“Enjoy it and don’t over do it.”
Oh well. One out of two ain’t bad.
Today was always going to be long. 21 miles long, including the section of the way that is generally acknowledged to be the hardest. Those 21 miles split neatly into three pretty much equal sections: Balmaha to Rowardennan, Rowardennan to Inversnaid and Inversnaid to Inverarnen.
Balmaha to Rowardennan was lovely. Lots of runnable flats and downs, easily hikeable ups, trees, glimpses of the loch, and lots of wiggles to keep it interesting. It also had the benefit of a couple of familiar faces, as I overhauled two groups who’d been staying at the same place in Balmaha.
In fact, it was so lovely, that by Rowardennan, I was utterly convinced that I was a super-fit running goddess …
… and I decided to stick in a teeny weeny little detour up Ben Lomond.
Eight miles and three and a half hours later, with a few spectacular views committed to memory, I was a teeny weeny little bit less convinced about my super-fit running goddessness.
After a short break in Rowardennan, primarily to recharge my Garmin, I headed on. The winding path was replaced with a vehicle track, long drags up, long runnable downs, a yet another face from the previous evening. And then, three miles on from Rowardennan, the runnable terrain evaporated. Benign tracks morphed into misshapen rocks, trip hazards proliferated and runnable stretches came in ten second bites. Run a bit, pause to cross a stream, run a bit, stop to squeeze around a tree, run a bit, stop to pick your way over a rocky section, run a bit, walk a steep up, run a bit, pick your way down a perilous down. By the time I reached the waterfall at Inversnaid, I’d have paid good money for a teleport button. Unfortunately, the hotel was all out of stock, so I had to content myself with two cold drinks and a veggie burger.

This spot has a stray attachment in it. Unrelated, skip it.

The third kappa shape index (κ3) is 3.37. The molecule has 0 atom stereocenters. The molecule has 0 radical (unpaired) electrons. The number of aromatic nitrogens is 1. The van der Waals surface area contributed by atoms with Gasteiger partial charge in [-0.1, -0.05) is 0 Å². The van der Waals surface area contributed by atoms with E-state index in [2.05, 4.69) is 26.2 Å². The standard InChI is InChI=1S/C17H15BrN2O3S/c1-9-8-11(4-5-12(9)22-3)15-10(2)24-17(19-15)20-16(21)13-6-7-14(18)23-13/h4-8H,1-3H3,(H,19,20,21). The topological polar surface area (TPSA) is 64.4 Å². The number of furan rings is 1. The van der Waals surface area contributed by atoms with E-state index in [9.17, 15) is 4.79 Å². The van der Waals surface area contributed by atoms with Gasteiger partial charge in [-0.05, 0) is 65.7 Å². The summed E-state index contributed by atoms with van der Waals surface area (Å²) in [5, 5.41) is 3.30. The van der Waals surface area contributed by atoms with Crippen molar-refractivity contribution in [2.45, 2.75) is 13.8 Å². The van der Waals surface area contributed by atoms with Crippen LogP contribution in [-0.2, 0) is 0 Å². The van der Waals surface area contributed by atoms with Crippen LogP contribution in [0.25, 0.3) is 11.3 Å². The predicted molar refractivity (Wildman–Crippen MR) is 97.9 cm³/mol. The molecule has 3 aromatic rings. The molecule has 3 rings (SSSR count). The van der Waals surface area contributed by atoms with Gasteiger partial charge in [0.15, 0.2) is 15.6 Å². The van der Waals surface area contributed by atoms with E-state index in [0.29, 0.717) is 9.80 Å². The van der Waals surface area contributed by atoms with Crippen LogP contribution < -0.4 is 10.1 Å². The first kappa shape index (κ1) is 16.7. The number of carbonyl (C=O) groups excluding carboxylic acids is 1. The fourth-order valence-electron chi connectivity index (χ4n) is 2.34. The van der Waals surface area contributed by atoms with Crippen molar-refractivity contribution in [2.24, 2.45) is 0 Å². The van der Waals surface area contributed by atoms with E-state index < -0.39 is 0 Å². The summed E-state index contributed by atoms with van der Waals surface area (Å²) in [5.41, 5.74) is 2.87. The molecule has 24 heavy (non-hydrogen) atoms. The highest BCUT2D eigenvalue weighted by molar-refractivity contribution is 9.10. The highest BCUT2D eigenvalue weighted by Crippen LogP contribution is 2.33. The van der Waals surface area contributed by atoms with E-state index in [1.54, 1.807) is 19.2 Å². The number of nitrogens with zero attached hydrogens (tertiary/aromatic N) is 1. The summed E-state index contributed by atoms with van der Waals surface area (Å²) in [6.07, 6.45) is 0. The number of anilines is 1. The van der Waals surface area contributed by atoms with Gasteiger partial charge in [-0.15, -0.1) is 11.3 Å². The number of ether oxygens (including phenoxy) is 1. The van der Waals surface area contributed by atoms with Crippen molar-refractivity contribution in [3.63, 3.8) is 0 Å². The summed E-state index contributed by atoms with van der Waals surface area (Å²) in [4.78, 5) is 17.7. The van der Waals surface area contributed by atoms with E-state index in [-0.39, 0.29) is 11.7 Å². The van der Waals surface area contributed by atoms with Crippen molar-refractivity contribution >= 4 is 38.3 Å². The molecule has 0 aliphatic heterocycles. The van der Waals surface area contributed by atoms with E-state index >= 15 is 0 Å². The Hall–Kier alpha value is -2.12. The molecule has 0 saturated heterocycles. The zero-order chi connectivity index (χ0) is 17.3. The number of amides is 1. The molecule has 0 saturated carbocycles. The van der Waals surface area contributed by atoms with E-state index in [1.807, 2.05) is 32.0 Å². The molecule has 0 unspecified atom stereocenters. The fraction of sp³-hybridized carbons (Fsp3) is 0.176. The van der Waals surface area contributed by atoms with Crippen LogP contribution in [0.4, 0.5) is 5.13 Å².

By the time I’d regrouped, it was half four, and I still had seven miles ahead of me. I set off, thinking that wasn’t too bad – twenty minute miling would have me at the hotel before seven. I hadn’t bargained on the terrain. I don’t think I managed to run a step for the next four miles. I barely managed to walk a step, to be honest. My hands became acquainted with rocks and trees, my backside was pressed into service on more than a couple of the steeper, rockier descents, and I began to wonder whether I’d have to retrieve my head torch from my backpack.
Not quite. The final three miles eased off, though runnable stretches were still only seconds long, and I finally made it to the hotel at half past seven.
Did I over do it? Possibly.
Am I an idiot? Probably.
Did I enjoy it? Definitely. Especially when I discovered that the hotel served the very meal that I’d spent the last couple of miles dreaming of, and a sticky toffee pudding the size of a house.